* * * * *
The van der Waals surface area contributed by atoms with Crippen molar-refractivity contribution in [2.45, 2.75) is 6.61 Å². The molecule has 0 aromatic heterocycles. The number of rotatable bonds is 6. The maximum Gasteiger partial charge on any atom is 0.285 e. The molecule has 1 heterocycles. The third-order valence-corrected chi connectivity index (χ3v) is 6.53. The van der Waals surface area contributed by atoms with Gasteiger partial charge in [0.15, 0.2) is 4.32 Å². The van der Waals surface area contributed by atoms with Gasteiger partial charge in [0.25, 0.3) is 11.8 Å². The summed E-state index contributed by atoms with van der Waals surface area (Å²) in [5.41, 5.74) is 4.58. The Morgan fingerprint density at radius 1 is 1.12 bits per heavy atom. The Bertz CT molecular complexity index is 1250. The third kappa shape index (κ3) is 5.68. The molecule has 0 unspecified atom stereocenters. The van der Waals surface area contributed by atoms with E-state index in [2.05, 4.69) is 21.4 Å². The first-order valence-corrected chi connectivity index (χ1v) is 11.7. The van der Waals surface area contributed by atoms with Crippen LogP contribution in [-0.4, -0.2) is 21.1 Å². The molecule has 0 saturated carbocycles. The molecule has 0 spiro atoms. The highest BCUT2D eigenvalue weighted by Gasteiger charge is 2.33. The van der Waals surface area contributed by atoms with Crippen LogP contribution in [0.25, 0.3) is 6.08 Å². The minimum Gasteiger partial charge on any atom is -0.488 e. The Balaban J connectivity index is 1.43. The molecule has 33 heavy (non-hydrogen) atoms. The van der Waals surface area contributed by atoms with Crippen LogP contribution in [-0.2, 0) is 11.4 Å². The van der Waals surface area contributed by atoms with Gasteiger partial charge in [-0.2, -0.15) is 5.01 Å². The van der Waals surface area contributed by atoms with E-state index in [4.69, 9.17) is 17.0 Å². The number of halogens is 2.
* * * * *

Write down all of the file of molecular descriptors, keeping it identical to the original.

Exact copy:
The van der Waals surface area contributed by atoms with Crippen molar-refractivity contribution in [2.45, 2.75) is 6.61 Å². The molecule has 0 aromatic heterocycles. The number of rotatable bonds is 6. The maximum Gasteiger partial charge on any atom is 0.285 e. The molecule has 1 heterocycles. The third-order valence-corrected chi connectivity index (χ3v) is 6.53. The van der Waals surface area contributed by atoms with Gasteiger partial charge in [0.15, 0.2) is 4.32 Å². The van der Waals surface area contributed by atoms with Gasteiger partial charge in [0.25, 0.3) is 11.8 Å². The summed E-state index contributed by atoms with van der Waals surface area (Å²) in [5.41, 5.74) is 4.58. The Morgan fingerprint density at radius 1 is 1.12 bits per heavy atom. The Bertz CT molecular complexity index is 1250. The third kappa shape index (κ3) is 5.68. The molecule has 0 unspecified atom stereocenters. The van der Waals surface area contributed by atoms with E-state index in [2.05, 4.69) is 21.4 Å². The first-order valence-corrected chi connectivity index (χ1v) is 11.7. The van der Waals surface area contributed by atoms with Crippen LogP contribution in [-0.4, -0.2) is 21.1 Å². The molecule has 0 saturated carbocycles. The molecule has 0 spiro atoms. The highest BCUT2D eigenvalue weighted by Gasteiger charge is 2.33. The van der Waals surface area contributed by atoms with Crippen LogP contribution in [0.25, 0.3) is 6.08 Å². The minimum Gasteiger partial charge on any atom is -0.488 e. The Balaban J connectivity index is 1.43. The molecule has 33 heavy (non-hydrogen) atoms. The van der Waals surface area contributed by atoms with Crippen LogP contribution in [-0.2, 0) is 11.4 Å². The van der Waals surface area contributed by atoms with Gasteiger partial charge in [-0.2, -0.15) is 5.01 Å². The van der Waals surface area contributed by atoms with E-state index in [4.69, 9.17) is 17.0 Å². The number of halogens is 2.